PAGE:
Mr Shahzad, along with Pepe Escobar, covered Pakistan from their own perspective for the early part of the last decade, whilst other voices also began rising to the surface.

However, as this new Pakistan focused journalism rose up, Mr Shahzad continued on the stories that were most attractive to eyeballs outside Pakistan, namely, the rise of Islamic extremists and their links within the Pakistan government and military. The new breed of Pakistanis journalist was more interested in what was payed to play by the domestic Pakistani consumer.

Mr Shahzad did not focus his stories intently on this "inside the loop" version of Pakistani news. He continued to focus on the line that was sold outside Pakistan, because let's face it, it effected those countries through violence; the continuous rise, and rise of Islamic extremism. And of course its murkier, and murkier connection with the Pakistani state.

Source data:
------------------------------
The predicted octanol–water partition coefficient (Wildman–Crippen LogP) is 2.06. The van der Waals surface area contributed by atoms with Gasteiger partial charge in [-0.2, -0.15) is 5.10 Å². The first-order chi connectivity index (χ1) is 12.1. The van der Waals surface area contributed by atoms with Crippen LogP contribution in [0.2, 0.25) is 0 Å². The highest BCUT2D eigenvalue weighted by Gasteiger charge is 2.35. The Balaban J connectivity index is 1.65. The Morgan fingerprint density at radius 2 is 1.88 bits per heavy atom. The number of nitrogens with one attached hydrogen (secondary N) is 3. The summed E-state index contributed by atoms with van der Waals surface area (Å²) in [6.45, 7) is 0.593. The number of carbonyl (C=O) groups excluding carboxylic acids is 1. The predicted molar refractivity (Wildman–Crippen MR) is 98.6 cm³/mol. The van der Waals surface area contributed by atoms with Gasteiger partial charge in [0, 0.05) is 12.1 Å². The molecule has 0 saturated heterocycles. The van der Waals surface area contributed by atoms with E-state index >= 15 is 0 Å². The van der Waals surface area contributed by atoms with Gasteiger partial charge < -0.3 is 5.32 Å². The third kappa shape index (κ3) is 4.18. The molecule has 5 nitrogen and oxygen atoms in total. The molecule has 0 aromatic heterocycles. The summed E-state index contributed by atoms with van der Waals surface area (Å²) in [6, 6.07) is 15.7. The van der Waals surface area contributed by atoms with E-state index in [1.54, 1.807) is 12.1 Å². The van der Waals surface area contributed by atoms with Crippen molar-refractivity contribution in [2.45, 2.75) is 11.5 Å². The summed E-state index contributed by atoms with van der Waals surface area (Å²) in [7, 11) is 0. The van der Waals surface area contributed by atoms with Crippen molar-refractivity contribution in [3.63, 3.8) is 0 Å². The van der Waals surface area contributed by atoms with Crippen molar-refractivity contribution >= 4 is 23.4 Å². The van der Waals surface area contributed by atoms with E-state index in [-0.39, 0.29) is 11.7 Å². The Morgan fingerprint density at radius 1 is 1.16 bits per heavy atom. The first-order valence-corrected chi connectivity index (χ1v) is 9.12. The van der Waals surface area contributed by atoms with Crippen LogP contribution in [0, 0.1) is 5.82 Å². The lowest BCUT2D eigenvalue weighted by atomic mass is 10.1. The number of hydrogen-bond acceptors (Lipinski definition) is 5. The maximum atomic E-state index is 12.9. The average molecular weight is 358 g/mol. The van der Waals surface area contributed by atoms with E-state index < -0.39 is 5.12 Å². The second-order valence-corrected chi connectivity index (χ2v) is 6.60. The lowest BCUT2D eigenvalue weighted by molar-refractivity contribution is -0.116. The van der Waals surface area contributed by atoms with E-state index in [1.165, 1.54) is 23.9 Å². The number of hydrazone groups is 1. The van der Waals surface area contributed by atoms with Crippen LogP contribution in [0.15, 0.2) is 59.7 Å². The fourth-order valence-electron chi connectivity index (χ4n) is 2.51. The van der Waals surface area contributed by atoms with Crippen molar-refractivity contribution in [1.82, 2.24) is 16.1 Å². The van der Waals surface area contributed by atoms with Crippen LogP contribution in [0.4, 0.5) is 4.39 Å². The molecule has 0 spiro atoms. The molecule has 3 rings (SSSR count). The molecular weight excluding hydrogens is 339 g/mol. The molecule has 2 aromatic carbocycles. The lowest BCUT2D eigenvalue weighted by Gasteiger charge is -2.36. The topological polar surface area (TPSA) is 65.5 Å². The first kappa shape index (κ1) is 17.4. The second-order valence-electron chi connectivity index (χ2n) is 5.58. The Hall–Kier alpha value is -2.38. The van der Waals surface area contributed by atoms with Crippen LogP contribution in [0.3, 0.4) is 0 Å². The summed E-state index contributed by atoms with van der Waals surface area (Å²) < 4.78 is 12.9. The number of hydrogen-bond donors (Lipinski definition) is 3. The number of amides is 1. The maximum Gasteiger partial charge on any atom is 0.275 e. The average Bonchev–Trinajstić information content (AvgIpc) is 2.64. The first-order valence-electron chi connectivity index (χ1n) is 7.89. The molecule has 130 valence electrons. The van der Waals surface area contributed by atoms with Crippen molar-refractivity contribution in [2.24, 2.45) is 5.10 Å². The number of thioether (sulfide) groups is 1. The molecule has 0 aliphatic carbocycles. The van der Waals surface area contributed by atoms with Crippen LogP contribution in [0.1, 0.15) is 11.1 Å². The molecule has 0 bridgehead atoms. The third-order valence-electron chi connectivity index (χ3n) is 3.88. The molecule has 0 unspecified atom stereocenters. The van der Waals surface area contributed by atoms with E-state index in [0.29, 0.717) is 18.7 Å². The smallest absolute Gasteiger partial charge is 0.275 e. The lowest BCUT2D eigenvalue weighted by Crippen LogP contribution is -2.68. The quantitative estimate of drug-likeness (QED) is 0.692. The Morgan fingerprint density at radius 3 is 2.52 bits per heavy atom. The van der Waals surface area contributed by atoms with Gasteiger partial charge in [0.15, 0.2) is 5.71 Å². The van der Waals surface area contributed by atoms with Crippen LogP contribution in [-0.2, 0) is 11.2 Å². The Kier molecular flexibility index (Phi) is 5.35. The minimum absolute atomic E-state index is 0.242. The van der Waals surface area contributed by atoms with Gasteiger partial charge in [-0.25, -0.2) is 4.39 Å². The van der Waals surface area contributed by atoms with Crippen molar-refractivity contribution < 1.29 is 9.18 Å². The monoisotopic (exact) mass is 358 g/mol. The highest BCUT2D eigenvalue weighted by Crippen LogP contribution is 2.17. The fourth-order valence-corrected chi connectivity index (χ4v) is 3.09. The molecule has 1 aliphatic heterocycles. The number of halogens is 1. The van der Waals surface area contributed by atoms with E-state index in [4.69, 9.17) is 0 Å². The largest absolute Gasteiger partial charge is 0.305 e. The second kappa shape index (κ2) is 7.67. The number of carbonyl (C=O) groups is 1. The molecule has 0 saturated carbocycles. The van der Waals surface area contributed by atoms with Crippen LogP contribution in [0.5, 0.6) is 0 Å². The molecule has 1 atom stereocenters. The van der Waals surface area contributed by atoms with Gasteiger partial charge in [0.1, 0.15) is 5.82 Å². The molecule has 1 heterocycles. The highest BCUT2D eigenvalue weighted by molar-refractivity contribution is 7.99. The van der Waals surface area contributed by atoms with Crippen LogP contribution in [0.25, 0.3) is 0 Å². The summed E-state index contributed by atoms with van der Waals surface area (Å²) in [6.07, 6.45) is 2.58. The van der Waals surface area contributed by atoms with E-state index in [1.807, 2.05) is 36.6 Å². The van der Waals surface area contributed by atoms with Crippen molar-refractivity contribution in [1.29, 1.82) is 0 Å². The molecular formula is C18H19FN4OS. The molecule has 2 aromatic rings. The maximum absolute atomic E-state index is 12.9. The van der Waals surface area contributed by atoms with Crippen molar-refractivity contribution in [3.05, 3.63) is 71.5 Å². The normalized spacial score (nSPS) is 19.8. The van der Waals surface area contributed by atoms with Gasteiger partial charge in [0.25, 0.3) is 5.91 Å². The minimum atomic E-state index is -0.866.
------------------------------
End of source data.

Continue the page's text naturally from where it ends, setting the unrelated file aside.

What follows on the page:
This was no longer the open and shut training of Afghan Mujahideen in the eighties or of training Kashmiri guerrillas in the nineties. After 9/11, and in fact, after the airlift of evil, or as I call it, the airlift of buying General Musharraf credibility.

Parading the caught members of the airlift of evil would have been the easiest way to bring Pakistan to the reputational cul-de-sac it finds itself in, plus could have nipped the seeds even of the Taliban insurgency.

For God's sake, Pakistan AIR FORCE officers would have been taken as Prisoners of War inside Afghanistan in November 2001. I remember that time. It would be the current pressure Pakistan is facing, multiplied by a factor of ten or twenty. The Pakistan military, and General Musharraf should thank their lucky stars that President Bush and V.President Dick Cheney were incharge.